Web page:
Imagine that you have almost reached the pinnacle of your life's ambition, but a painful dilemma stands between you and your goal. What choices do you really have—and what are the consequences?
Climbing high on the north slope of Mount Everest last May 26, guide Daniel Mazur made a shocking discovery. Mazur, his two clients and a Sherpa guide were just two hours from Everest's 29,035-foot peak when they found Lincoln Hall, a 50-year-old climber whose guides had left him for dead the day before. Hall's first words to Mazur were, "I imagine you are surprised to see me here!"
Indeed, he was. As Mazur told Associated Press, "I was shocked to see a guy without gloves, hat, oxygen bottles or sleeping bag at sunrise at 28,200 feet height, just sitting up there" ("Man Gives up Everest Climb for Rescue," June 8, 2006).
After meeting the dying Hall, Mazur and his party faced a life-or-death decision. Just two hours away from reaching Everest's summit, should they turn back and save a man's life? Or should they pursue their own goal, and ignore a dying man's plight?
Mazur and his clients had spent thousands of dollars, and had flown halfway around the world. They had invested much in their goal. They had faced—and conquered—many obstacles to come as far as they had. Was there a temptation to pass Hall by and leave him there?
There was—and other climbers did pass Hall by. "While Mazur's team was busy assisting Hall, two… climbers walked past them toward the summit… 'I don't know why they didn't want to stop to help,' Mazur said. 'I hope when I am there, in that state, and someone passes me... I hope it is someone like me'" (ibid.) Hall's situation was not unique. Just one week before, on May 15, nearly 40 climbers walked right by 34-year-old David Sharp, who was about 1,000 feet into his descent. Sharp died.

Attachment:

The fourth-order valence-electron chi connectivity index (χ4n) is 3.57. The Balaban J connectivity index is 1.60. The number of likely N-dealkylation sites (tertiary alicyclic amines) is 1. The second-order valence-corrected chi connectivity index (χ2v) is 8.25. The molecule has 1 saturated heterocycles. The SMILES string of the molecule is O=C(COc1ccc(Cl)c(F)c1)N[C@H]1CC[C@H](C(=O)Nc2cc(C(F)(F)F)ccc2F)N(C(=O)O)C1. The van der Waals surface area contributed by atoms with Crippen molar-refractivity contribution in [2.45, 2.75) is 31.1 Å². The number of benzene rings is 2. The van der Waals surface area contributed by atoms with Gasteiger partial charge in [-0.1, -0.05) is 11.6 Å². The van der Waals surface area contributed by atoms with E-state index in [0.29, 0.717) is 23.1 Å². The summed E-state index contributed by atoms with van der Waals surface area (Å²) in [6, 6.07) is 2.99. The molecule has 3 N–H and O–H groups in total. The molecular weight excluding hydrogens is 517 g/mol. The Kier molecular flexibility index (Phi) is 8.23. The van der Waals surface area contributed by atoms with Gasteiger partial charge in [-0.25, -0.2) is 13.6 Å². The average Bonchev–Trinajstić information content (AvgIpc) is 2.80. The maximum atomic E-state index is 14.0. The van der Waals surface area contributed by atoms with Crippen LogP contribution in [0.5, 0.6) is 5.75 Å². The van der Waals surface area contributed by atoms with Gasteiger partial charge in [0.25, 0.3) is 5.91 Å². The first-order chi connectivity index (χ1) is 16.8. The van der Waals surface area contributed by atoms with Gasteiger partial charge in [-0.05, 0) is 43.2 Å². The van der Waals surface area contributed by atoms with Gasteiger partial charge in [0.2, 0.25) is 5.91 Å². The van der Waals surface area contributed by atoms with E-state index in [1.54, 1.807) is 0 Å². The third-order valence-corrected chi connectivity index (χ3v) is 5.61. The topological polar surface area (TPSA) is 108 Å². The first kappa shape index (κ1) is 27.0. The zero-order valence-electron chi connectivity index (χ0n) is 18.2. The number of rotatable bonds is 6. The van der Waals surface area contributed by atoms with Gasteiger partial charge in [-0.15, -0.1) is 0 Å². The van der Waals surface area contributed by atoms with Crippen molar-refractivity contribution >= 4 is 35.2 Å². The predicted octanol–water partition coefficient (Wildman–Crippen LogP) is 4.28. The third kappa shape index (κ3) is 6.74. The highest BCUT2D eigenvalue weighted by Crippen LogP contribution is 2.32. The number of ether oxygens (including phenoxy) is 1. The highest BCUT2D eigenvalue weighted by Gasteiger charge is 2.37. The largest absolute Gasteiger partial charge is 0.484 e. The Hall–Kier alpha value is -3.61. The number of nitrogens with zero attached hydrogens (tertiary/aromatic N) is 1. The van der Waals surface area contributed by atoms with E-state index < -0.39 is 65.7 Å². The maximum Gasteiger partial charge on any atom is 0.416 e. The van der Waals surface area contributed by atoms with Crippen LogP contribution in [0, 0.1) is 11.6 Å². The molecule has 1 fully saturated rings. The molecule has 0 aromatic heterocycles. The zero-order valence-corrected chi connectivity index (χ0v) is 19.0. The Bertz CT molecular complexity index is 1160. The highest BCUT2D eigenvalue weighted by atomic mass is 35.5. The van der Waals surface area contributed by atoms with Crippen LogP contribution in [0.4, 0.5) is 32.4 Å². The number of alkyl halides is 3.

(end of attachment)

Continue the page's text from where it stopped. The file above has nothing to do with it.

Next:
Most of us are not climbing Everest. But if we are Christians, we have been called to lay down our lives for one another. Jesus gave the parable of the Good Samaritan to show that we all should be willing to help one another in time of need—even if it means we must sacrifice something. What are you willing to sacrifice for your neighbor, mate, or family members? Your time? Your own goals? Your pride?
Jesus told this story: "A certain man went down from Jerusalem to Jericho, and fell among thieves, who stripped him of his clothing, wounded him, and departed, leaving him half dead. Now by chance a certain priest came down that road. And when he saw him, he passed by on the other side. Likewise a Levite, when he arrived at the place, came and looked, and passed by on the other side… But a certain Samaritan, as he journeyed, came where he was. And when he saw him, he had compassion. So he went to him and bandaged his wounds, pouring on oil and wine; and he set him on his own animal, brought him to an inn, and took care of him" (Luke 10:30–35).
We do not know what the Samaritan gave up so that he could help that man. But whatever the inconvenience, he had compassion, he stopped to think about others and he took care of a need. Mazur was a true neighbor to a lonely, scared and dying climber up there on the slopes of Everest. We should look around and see who needs us—and whom we can serve and help in their need.
Did Mazur have any regrets about giving up the summit to save another human being? As he told the Associated Press, "We all looked at the summit and then returned," he said. "We all agreed there was no choice."